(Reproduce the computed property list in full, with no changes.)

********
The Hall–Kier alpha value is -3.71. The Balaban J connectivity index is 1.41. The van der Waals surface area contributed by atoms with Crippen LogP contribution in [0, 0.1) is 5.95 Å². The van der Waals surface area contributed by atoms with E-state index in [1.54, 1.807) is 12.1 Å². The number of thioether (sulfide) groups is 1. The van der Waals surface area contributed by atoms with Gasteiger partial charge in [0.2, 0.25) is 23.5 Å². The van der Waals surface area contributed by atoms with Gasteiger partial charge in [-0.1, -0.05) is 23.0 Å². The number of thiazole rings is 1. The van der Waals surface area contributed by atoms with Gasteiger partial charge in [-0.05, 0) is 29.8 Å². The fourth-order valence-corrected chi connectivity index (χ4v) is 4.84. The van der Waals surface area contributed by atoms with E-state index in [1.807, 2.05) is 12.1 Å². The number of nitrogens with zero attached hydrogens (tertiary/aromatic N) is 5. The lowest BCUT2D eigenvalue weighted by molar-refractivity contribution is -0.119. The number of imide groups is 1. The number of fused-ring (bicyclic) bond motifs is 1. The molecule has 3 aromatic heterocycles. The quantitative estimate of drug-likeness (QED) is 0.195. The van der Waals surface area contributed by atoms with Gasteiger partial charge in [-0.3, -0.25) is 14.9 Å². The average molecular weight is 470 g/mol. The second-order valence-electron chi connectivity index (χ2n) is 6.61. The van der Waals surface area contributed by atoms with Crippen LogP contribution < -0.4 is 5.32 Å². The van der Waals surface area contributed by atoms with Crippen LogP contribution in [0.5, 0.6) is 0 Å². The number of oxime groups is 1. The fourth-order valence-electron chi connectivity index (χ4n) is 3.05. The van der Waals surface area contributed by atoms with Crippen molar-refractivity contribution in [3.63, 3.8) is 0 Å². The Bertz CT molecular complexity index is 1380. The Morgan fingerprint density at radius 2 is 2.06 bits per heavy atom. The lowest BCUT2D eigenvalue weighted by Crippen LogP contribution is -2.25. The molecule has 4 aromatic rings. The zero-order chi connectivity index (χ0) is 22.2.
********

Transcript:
The Hall–Kier alpha value is -3.71. The Balaban J connectivity index is 1.41. The van der Waals surface area contributed by atoms with Crippen LogP contribution in [0, 0.1) is 5.95 Å². The van der Waals surface area contributed by atoms with E-state index in [1.54, 1.807) is 12.1 Å². The number of thioether (sulfide) groups is 1. The van der Waals surface area contributed by atoms with Gasteiger partial charge in [0.2, 0.25) is 23.5 Å². The van der Waals surface area contributed by atoms with Gasteiger partial charge in [-0.1, -0.05) is 23.0 Å². The number of thiazole rings is 1. The van der Waals surface area contributed by atoms with Gasteiger partial charge in [-0.05, 0) is 29.8 Å². The fourth-order valence-corrected chi connectivity index (χ4v) is 4.84. The van der Waals surface area contributed by atoms with E-state index in [1.807, 2.05) is 12.1 Å². The number of nitrogens with zero attached hydrogens (tertiary/aromatic N) is 5. The lowest BCUT2D eigenvalue weighted by molar-refractivity contribution is -0.119. The number of imide groups is 1. The number of fused-ring (bicyclic) bond motifs is 1. The molecule has 3 aromatic heterocycles. The quantitative estimate of drug-likeness (QED) is 0.195. The van der Waals surface area contributed by atoms with Gasteiger partial charge in [-0.3, -0.25) is 14.9 Å². The average molecular weight is 470 g/mol. The second-order valence-electron chi connectivity index (χ2n) is 6.61. The van der Waals surface area contributed by atoms with Crippen LogP contribution < -0.4 is 5.32 Å². The van der Waals surface area contributed by atoms with Crippen LogP contribution in [0.5, 0.6) is 0 Å². The number of oxime groups is 1. The fourth-order valence-electron chi connectivity index (χ4n) is 3.05. The van der Waals surface area contributed by atoms with Crippen molar-refractivity contribution in [3.63, 3.8) is 0 Å². The Bertz CT molecular complexity index is 1380. The Morgan fingerprint density at radius 2 is 2.06 bits per heavy atom. The lowest BCUT2D eigenvalue weighted by Crippen LogP contribution is -2.25. The molecule has 4 aromatic rings. The zero-order chi connectivity index (χ0) is 22.2.